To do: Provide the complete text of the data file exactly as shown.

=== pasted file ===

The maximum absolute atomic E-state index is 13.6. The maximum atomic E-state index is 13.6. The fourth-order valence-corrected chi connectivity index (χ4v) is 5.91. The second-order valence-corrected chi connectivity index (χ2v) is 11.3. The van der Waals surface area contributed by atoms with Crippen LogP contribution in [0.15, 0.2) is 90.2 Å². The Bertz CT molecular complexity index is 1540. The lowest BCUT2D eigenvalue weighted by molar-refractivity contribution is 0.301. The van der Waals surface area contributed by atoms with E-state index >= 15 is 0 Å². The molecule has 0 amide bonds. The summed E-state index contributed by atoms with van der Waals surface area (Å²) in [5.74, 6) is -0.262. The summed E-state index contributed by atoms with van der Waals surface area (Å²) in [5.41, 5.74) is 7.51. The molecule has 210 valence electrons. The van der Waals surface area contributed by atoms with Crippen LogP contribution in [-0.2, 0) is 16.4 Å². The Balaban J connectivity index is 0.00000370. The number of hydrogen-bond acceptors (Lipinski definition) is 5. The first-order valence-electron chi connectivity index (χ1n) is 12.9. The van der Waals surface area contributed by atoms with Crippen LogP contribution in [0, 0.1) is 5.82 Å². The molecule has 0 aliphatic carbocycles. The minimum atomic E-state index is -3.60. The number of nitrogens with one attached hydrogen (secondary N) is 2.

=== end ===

The maximum absolute atomic E-state index is 13.6. The maximum atomic E-state index is 13.6. The fourth-order valence-corrected chi connectivity index (χ4v) is 5.91. The second-order valence-corrected chi connectivity index (χ2v) is 11.3. The van der Waals surface area contributed by atoms with Crippen LogP contribution in [0.15, 0.2) is 90.2 Å². The Bertz CT molecular complexity index is 1540. The lowest BCUT2D eigenvalue weighted by molar-refractivity contribution is 0.301. The van der Waals surface area contributed by atoms with E-state index >= 15 is 0 Å². The molecule has 0 amide bonds. The summed E-state index contributed by atoms with van der Waals surface area (Å²) in [5.74, 6) is -0.262. The summed E-state index contributed by atoms with van der Waals surface area (Å²) in [5.41, 5.74) is 7.51. The molecule has 210 valence electrons. The van der Waals surface area contributed by atoms with Crippen LogP contribution in [-0.2, 0) is 16.4 Å². The Balaban J connectivity index is 0.00000370. The number of hydrogen-bond acceptors (Lipinski definition) is 5. The first-order valence-electron chi connectivity index (χ1n) is 12.9. The van der Waals surface area contributed by atoms with Crippen LogP contribution in [0, 0.1) is 5.82 Å². The molecule has 0 aliphatic carbocycles. The minimum atomic E-state index is -3.60. The number of nitrogens with one attached hydrogen (secondary N) is 2.